.
http://assets-s3.rollingstone.com/assets/images/album_review/aa18f7aef77241df88ed5dc7bf2737ba0ede779d.jpg MTV Unplugged

Florence and the Machine

MTV Unplugged

Universal Republic
Rolling Stone: star rating
Community: star rating
5 3.5 0
April 10, 2012

Nothing minor happens in a Florence Welch song. While most of us worry about hangnails or roaming charges, her mind is gripped by images of blindness, despair, suicide and other symptoms of love. On Unplugged, she intensifies the turbulence of her LPs and adds two covers, including a hushed "Try a Little Tenderness" that stands as the best version since Otis Redding's. While the harp, violins and choir remain delicate, Welch erupts into wild, simmering high notes, most notably on "No Light, No Light." Her singing is stunning; this should be credited to Florence and the Vibrato.

Listen to "Only If for a Night":

Related
Video: Florence Welch: Covering Johnny Cash with Josh Homme a 'Dream Scenario'

prev
Album Review Main Next

ADD A COMMENT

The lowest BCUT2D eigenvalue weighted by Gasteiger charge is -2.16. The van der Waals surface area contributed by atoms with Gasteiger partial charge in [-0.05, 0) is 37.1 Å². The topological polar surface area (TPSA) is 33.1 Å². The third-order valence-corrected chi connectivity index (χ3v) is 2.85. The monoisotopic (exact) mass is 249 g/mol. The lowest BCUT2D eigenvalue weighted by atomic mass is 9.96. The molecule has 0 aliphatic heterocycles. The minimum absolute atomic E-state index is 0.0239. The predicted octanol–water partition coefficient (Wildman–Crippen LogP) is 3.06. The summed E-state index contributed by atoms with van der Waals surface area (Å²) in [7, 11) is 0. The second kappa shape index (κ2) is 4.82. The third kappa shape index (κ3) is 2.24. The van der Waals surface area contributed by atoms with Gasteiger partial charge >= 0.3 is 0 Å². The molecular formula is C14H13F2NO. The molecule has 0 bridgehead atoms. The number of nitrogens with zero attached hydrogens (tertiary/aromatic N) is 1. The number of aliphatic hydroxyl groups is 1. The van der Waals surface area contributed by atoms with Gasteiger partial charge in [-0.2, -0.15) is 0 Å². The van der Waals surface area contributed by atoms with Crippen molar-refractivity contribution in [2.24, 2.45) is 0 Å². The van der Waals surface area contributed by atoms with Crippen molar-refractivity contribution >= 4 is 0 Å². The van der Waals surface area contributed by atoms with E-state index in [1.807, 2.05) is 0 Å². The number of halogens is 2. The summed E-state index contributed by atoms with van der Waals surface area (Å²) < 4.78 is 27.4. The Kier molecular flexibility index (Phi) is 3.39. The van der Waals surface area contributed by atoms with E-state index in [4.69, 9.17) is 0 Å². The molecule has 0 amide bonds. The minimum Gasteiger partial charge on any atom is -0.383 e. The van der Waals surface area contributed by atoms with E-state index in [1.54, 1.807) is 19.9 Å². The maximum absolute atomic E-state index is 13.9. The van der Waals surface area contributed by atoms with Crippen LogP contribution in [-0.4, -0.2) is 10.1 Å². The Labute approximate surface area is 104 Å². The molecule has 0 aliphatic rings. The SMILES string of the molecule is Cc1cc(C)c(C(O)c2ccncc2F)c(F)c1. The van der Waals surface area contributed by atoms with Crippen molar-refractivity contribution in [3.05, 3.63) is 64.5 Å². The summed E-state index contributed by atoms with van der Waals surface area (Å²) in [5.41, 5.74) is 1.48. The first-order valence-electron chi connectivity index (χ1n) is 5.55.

Community Guidelines »
loading comments

loading comments...

COMMENTS

Sort by:
    Read More
    Around the Web
    Powered By ZergNet
    Daily Newsletter

    Get the latest RS news in your inbox.

    Sign up to receive the Rolling Stone newsletter and special offers from RS and its
    marketing partners.

    X

    We may use your e-mail address to send you the newsletter and offers that may interest you, on behalf of Rolling Stone and its partners. For more information please read our Privacy Policy.

    Song Stories

    “San Francisco Mabel Joy”

    Mickey Newbury | 1969

    A country-folk song of epic proportions, "San Francisco Mabel Joy" tells the tale of a poor Georgia farmboy who wound up in prison after a move to the Bay Area found love turning into tragedy. First released by Mickey Newbury in 1969, it might be more familiar through covers by Waylon Jennings, Joan Baez and Kenny Rogers. "It was a five-minute song written in a two-minute world," Newbury said. "I was told it would never be cut by any artist ... I was told you could not use the term 'redneck' in a song and get it recorded."

    More Song Stories entries »
    www.expandtheroom.com